2) Source of heat can be anything and

3) DID you BOTHER to read your link?  That is for emergency rating... Yes, you can run higher temps.  But, your flooring gets absolutely DESTROYED due to delta T between hot/cold in the floor itself. Buckles, delaminates, cracks.  Not to mention you can actually burn your feet if you stand on an area where the inlet of the floor loop is.  Absolutely NO ONE runs higher than 30C... unless solid concrete and then maybe 35C. 

Now if we are talking radiators, instead of radiator flooring, then yes upwards of 45C-->55C is ok.

55-->60C is usually what we keep our Hot water tanks at and then it is run through a mixing thermostatic valve for 30C.  Will drop as low as 45C under high use conditions.  Say you run dishwasher, laundry, take showers, and general heating all at the same time, but we put an inline propane heater and this never happens anymore either so.....  PS: During fall/spring when solar is bombing in and built up from summer, our hot water tank temps reach 80C and have had it at 95C once. 

4) Only downside?  Lower humidity in the home with radiant flooring, so those with sinus problems may or may not like it depending on your problem.  Bonus?  No mold spores. 

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(edited)

12 hours ago, footeab@yahoo.com said:

1) Radiant flooring is superior to all other forms of heating in nearly all cases if you asked me as it allows you to keep rooms at lower temperatures and you still feel warm.  Your feet remain warm and your head is NOT swealtering hot. 

2) Source of heat can be anything and

3) DID you BOTHER to read your link?  That is for emergency rating... Yes, you can run higher temps.  But, your flooring gets absolutely DESTROYED due to delta T between hot/cold in the floor itself. Buckles, delaminates, cracks.  Not to mention you can actually burn your feet if you stand on an area where the inlet of the floor loop is.  Absolutely NO ONE runs higher than 30C... unless solid concrete and then maybe 35C. 

Now if we are talking radiators, instead of radiator flooring, then yes upwards of 45C-->55C is ok.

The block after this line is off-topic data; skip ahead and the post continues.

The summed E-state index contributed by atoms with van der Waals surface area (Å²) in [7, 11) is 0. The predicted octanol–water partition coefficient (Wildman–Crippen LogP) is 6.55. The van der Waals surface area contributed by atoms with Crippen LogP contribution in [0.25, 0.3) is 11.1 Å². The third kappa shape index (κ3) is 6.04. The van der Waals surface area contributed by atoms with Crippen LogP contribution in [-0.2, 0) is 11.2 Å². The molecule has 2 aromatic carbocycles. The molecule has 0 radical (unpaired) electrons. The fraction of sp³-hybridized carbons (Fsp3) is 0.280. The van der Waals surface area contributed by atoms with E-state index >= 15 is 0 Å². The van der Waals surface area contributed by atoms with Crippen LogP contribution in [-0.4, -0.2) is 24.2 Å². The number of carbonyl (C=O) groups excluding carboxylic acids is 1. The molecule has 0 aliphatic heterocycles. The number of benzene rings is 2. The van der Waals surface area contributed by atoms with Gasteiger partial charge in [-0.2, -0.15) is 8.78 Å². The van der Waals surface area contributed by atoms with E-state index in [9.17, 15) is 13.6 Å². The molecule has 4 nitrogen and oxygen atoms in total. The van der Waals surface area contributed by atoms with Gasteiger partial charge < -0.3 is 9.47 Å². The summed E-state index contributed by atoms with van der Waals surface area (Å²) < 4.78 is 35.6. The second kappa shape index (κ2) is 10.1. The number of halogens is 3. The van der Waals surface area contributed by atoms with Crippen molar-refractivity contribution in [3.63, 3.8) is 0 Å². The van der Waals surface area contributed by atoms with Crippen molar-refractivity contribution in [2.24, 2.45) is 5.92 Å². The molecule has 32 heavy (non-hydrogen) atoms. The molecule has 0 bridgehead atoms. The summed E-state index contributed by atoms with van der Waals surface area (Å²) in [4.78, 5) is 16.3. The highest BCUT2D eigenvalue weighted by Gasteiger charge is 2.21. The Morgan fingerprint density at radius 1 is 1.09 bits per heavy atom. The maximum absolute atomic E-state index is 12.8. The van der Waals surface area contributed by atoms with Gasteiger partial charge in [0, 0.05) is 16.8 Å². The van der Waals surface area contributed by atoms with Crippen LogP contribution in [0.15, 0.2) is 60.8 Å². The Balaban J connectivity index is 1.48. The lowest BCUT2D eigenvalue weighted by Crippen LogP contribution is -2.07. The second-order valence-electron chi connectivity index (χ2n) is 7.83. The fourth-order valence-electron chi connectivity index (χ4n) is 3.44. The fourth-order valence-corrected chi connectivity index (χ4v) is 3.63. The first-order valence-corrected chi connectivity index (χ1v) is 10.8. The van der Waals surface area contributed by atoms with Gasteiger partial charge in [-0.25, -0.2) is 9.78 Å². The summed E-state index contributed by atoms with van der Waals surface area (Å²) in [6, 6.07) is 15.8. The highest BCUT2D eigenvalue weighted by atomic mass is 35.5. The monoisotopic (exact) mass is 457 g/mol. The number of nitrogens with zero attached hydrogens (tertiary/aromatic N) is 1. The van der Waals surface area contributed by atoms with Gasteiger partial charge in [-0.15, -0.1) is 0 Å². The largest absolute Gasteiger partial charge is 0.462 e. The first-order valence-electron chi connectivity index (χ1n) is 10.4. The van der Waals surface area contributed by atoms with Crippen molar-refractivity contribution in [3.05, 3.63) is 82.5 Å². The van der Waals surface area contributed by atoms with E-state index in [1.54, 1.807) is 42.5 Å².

55-->60C is usually what we keep our Hot water tanks at and then it is run through a mixing thermostatic valve for 30C.  Will drop as low as 45C under high use conditions.  Say you run dishwasher, laundry, take showers, and general heating all at the same time, but we put an inline propane heater and this never happens anymore either so.....  PS: During fall/spring when solar is bombing in and built up from summer, our hot water tank temps reach 80C and have had it at 95C once. 

4) Only downside?  Lower humidity in the home with radiant flooring, so those with sinus problems may or may not like it depending on your problem.  Bonus?  No mold spores. 

Yep - thats why I said upper limit. 

Most systems in the UK  are based on water circulating are in concrete hence the 40-45 degree point. 

Edited by NickW
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On 11/28/2019 at 3:48 AM, Rob Plant said:

My boss has a ground source heat pump installed, he lives in the countryside where typically it would be an oil fired boiler system.

He wanted to "go green" so had one installed which cost him approx $38K , he then had a landscaping bill for $3K to put his garden back together.

He has had continued failures with this system (it might be the pump or heat exchanger aren't big enough) and he has said it has and continues to cost him a fortune.

I believe in many parts of Scandinavia this form of heating is installed as standard practice, so it must work.

This may be a 1 off where the contractor has done a particularly bad job but it does put me off.

Give me natural gas all day long!

https://www.geogreenpower.com/renewable-heat/ground-source-heat-pumps/?gclid=CjwKCAiA_f3uBRAmEiwAzPuaM2chhyvu78hm47rfs4UZGbhZY9HFg8njBQCnzGoTX_bwDHDI90ZzmBoC99UQAvD_BwE

Yes, bad installation will kill a good thing any day. Insulation, window placement, and other things are a safer choice if no guarantees. I have an open natural gas flame going right now. 

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On 11/28/2019 at 4:06 AM, NickW said:

If NG available I would say go for that.

If you are in a locality where NG isn't available then GSHP are viable against the alternatives - oil / bottled gas / electric.

An ideal set up is where the house has underfloor heating. The problem with retrofitting is that radiators are not normally sized to adequately heat with a circulation temperature of 40-45 deg C.